It's a strange situation to be in. Standing on the pavement outside Newcastle's O2 Academy; a busy cross junction of the city centre, and the chords of Diamond Head are beginning to ring out from inside the arena. It's barely half past six, but it's causing the anxious crowd outside to shove that bit harder to try see the NWOBHM legends emerge on-stage.
Inside a dedicated group of youngsters, mostly wearing Metallica and Megadeth shirts, were standing up the front with keen eyes on guitarist Brian Tatler. He was shredding out the opening riff to 'It's Electric'; one skinhead had a tear in his eye. Their set comprised new and old, and 'Sucking My Love' in particular went down a treat. Even though they're not the original Diamond Head, they're still an impressive outfit. By the time the band had rung through the final chords of 'Am I Evil?' some 40 minutes later it was 7.30 and one thing was clear: if they were the support, the headliners had better be amazing.
Less than 30 minutes later Europe emerged on-stage with vocalist Joey Tempest on fine form. The title track from the band's latest album, Last Look At Eden, got things off to a great start; the entire hall was packed with rocking fans of all ages. This U2-meets-Bon Jovi style band have attracted fans young and old, from seven to sixty seven, and their set-list was peppered with hits from today and yesteryear. Classic Europe tracks like 'Cherokee' and 'Carrie' felt right at home with newer songs such as 'New Love In Town' as Tempest chatted with the audience about "canny lasses" and football scores. It's a sign the singer has done his research - a welcome change from most - and has learned to respect his crowd.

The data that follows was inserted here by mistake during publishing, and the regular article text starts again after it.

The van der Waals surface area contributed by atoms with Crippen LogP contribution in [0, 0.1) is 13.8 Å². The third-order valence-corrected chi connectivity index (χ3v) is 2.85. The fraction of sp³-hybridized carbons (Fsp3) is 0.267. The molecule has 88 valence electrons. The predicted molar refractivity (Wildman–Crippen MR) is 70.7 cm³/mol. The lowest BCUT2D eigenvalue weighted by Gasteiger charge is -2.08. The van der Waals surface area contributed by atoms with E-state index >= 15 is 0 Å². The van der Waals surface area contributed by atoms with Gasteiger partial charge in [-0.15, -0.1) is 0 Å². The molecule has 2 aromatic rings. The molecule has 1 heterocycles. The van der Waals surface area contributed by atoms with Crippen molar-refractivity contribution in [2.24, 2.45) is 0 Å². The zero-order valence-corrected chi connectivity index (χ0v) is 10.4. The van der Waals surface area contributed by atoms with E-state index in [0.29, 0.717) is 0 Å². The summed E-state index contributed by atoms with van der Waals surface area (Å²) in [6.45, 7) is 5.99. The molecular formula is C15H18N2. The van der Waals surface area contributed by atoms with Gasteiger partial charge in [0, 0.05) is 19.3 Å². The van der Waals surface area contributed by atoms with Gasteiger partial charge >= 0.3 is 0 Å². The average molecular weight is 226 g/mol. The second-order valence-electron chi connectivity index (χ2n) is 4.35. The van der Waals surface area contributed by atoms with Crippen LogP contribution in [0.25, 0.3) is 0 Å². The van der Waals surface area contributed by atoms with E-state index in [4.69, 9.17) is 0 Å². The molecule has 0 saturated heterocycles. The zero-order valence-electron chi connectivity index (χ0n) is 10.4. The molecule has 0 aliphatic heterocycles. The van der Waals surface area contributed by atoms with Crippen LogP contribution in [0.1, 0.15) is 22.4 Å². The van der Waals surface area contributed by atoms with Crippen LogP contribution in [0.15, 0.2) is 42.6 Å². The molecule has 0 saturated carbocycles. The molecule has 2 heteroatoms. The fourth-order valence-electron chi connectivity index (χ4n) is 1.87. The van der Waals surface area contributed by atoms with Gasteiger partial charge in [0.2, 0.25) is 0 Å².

Tempest is no stranger to the UK, having lived in London since moving from Ireland, being friends with Dani Filth (yes, THAT Dani Filth) and being married to a British native. Knowing your audience is an advantage, especially when the majority expect Europe to ironically know nothing of the UK, which the politically minded may find quite amusing.
The set was littered with filler as guitarist John Norum proved his incredible solo skills (vintage Europe fans will know Kee Marcello is sorely missed), while long-time drummer Ian Haugland banged some of his own. It was a reflection of the band's talent and energy that kept the crowd waiting for more. But there was time for some fun, too, with (ever-so-delicate) Queen and Paul Rodgers covers. Tempest acknowledged the Bad Company fans in the audience, of which there seemed to be many.
By the time the band had begun to wind down their 90 minute set (one which, to be honest, flew by) it was obvious what was to come next. The encore of the night belonged to 'The Final Countdown'; there was an anticipated excitement like no other as keyboardist Mic Michaeli let loose for what is still possibly the greatest keyboard intro in rock and roll history. As the crowds diverged from the venue there was a wonder if the band needed to play that song at all. Europe's amazing performance proved the night had been anything BUT 'The Final Countdown'.